4 Helpful Nonverbal Communication Activities

Shaking hands
Body language can tell us a lot about what others are thinking and feeling. Gary Burchell / Getty Images

Have you ever made an instant judgment about a person, without ever speaking to him or her? Can you tell when other people are worried, afraid, or angry? We can sometimes do this because we are tuning in to nonverbal clues. Research suggests that very little of our communication is actually verbal. In fact, about 93% of the information we give and receive is actually nonverbal.

Through nonverbal communication, we make all kinds of inferences and decisions—even when we don’t realize it.

It’s important to be aware of nonverbal messages, so we can avoid sending and receiving unintentional messages through our expressions and body movements.

Nonverbal communication causes us to make many judgments and assumptions. The exercises that follow are designed to help you understand how much information we transmit with nonverbal communication.

Nonverbal Activity 1: Wordless Acting

1. Separate students into groups of two.
2. Determine one student in each group as student A, and one as student B.
3. Give each student a copy of the following script.
4. Student A will read his/her lines out loud, but student B will communicate his/her lines in a nonverbal way.
5. Provide B with a secret emotional distraction that is written on a piece of paper. For example, student B may be in a rush, may be really bored, or maybe feeling guilty.
6. After the dialogue, ask each student A to guess what emotion was affecting the student's partner student B.


A: Have you seen my book? I can’t remember where I put it.
B: Which one?
A: The murder mystery. The one you borrowed.
B: Is this it?
A: No. It’s the one you borrowed.
B. I did not!
A: Maybe it’s under the chair. Can you look?
B: OK--just give me a minute.
A: How long are you going to be?
B: Geez, why so impatient? I hate when you get bossy.
A: Forget it. I’ll find it myself.
B: Wait—I found it!

Nonverbal Activity 2: We Have to Move Now!

  1. Cut several strips of paper.
  2. On each strip of paper, write down a mood or a disposition like guilty, happy, suspicious, paranoid, insulted, or insecure.
  3. Fold the strips of paper and put them into a bowl. They will be prompts.
  4. Have each student take a prompt from the bowl and read the same sentence to the class, expressing the mood they’ve picked.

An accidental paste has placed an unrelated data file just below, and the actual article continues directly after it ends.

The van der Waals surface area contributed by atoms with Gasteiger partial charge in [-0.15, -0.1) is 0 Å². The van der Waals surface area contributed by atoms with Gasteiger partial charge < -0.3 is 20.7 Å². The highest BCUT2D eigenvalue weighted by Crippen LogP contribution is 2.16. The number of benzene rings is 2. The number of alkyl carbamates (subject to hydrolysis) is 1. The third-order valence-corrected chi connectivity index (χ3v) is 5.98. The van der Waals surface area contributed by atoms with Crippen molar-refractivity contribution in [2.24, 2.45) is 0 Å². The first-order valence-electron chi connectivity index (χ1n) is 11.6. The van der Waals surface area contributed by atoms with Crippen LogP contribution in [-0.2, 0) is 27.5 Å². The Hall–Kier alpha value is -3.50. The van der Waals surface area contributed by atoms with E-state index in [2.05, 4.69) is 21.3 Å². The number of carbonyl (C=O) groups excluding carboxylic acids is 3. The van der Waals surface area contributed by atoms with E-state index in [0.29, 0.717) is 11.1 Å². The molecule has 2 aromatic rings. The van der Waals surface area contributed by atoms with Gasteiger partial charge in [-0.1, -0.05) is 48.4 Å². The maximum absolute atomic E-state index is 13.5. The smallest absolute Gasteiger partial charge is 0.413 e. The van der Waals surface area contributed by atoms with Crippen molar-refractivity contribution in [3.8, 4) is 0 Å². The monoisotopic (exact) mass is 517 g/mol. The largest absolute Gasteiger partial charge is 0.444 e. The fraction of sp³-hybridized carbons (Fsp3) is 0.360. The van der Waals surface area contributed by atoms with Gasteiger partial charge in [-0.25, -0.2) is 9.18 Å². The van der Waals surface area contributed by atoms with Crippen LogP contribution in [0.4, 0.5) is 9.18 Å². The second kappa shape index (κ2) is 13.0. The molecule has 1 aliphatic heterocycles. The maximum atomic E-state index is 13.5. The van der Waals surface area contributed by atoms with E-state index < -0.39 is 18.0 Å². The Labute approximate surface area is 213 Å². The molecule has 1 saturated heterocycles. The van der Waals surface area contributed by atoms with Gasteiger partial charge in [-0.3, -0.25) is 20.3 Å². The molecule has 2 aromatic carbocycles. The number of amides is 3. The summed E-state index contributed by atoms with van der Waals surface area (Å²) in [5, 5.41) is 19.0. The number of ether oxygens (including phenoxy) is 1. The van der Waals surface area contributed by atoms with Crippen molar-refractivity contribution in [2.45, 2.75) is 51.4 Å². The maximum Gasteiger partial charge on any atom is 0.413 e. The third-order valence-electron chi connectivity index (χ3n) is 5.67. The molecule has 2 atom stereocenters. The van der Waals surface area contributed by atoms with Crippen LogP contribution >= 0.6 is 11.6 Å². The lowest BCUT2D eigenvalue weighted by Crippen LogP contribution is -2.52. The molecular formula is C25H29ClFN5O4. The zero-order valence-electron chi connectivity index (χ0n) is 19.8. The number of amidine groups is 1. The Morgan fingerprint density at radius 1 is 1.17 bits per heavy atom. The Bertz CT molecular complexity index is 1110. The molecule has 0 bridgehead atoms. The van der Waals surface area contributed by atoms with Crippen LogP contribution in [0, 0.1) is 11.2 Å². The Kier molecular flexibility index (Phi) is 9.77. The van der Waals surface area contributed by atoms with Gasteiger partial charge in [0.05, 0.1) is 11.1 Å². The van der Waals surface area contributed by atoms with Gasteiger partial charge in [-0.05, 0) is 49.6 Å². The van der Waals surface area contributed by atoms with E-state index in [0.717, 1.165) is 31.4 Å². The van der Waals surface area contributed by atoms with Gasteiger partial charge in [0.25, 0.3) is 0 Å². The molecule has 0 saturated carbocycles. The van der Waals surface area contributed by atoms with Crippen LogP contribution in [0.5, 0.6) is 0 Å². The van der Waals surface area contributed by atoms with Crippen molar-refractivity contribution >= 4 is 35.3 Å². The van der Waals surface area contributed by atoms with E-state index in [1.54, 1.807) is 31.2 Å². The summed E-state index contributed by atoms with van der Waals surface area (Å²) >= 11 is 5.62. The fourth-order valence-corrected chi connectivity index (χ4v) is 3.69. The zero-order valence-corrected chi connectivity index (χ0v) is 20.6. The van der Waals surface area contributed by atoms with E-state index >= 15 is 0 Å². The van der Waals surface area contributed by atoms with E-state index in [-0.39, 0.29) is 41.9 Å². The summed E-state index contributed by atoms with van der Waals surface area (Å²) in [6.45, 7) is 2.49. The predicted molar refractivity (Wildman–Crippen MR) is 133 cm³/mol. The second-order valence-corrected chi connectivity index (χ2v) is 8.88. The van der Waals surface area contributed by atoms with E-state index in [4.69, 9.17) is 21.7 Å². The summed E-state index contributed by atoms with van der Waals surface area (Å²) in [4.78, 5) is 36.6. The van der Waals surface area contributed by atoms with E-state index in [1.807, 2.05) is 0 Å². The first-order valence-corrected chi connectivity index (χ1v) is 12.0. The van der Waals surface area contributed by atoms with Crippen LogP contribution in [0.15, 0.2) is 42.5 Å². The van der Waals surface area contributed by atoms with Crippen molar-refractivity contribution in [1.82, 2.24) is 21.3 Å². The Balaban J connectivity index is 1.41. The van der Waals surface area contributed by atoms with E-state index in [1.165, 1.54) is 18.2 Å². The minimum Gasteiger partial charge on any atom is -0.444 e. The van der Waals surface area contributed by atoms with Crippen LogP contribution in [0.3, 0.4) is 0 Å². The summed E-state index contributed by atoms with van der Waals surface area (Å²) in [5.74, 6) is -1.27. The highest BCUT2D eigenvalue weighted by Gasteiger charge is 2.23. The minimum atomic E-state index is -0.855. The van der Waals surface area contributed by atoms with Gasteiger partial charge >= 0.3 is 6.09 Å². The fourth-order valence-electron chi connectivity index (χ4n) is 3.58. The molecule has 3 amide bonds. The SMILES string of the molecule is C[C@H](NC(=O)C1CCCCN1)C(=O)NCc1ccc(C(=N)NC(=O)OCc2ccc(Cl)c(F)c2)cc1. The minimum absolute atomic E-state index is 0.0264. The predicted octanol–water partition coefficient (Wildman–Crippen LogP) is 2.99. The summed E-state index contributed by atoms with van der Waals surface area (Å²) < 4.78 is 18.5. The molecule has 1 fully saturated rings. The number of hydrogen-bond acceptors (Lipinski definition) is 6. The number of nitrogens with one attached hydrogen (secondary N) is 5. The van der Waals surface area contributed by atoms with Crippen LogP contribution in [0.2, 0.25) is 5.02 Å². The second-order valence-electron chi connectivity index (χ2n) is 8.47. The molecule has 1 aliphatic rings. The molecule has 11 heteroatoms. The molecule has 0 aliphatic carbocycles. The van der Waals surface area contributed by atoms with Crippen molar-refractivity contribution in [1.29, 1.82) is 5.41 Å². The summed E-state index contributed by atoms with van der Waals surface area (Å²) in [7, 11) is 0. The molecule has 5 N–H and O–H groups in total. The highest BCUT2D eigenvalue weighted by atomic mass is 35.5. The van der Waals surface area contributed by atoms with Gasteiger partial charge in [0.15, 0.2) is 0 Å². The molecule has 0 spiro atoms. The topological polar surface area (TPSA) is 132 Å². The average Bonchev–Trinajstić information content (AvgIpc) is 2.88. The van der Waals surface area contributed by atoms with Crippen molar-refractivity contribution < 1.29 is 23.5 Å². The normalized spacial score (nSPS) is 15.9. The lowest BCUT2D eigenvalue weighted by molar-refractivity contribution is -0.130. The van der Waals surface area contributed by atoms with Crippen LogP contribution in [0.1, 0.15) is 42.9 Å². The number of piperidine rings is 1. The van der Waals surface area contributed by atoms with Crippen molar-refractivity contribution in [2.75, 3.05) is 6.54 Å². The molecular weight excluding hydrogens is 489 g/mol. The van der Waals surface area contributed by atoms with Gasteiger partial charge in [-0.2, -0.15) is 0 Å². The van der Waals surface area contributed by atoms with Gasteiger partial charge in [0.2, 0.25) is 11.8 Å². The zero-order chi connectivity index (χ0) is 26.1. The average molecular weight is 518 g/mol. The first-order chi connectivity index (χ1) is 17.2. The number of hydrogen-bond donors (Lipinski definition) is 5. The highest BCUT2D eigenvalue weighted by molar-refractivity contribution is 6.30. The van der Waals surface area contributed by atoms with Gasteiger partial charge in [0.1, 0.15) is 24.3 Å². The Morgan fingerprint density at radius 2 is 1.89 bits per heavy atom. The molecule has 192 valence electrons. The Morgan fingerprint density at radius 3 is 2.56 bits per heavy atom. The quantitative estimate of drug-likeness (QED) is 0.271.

5. Students will read the sentence: "We all need to gather our possessions and move to another building as soon as possible!"
  6. Students should guess the emotion of the reader. Each student should write down assumptions they make about each "speaking" student as they read their prompts.

Nonverbal Activity 3: Stack the Deck

For this exercise, you will need a regular pack of playing cards and a lot of moving–around space. Blindfolds are optional (it takes a little longer).

  1. Shuffle the deck of cards well and walk around the room to give each student a card.
  2. Instruct the students to keep their cards a secret. No one can see the type or color of another's card.
  3. Make it clear to students that they will not be able to talk during this exercise.
  4. Instruct students to assemble into 4 groups according to suits (hearts, clubs, diamonds, spades) using nonverbal communication.
  5. It's more fun to blindfold every student during this exercise (but this version is much more time consuming).
  6. Once students get into those groups, they must line up in order of rank, from ace to king.
  7. The group that lines up in proper order first wins!

Nonverbal Activity 4: Silent Movie

Divide students into two or more groups. For the first half of class, some students will be screenwriters and other students will be actors. Roles will switch for the second half.

The screenwriter students will write a silent movie scene, with the following tips in mind:

  1. Silent movies tell a story without words. It is important to start the scene with a person doing an obvious task, like cleaning the house or rowing a boat.
  2. This scene is interrupted when a second actor (or several actors) enters the scene. The appearance of the new actor/s has a big impact. Remember that the new characters could be animals, burglars, children, salesmen, etc.
  3. A physical commotion takes place.
  4. The problem is resolved.

The acting groups will perform the script(s). Everyone sits back to enjoy the show! Popcorn is a good addition.

This exercise gives students a great opportunity to act out and read nonverbal messages.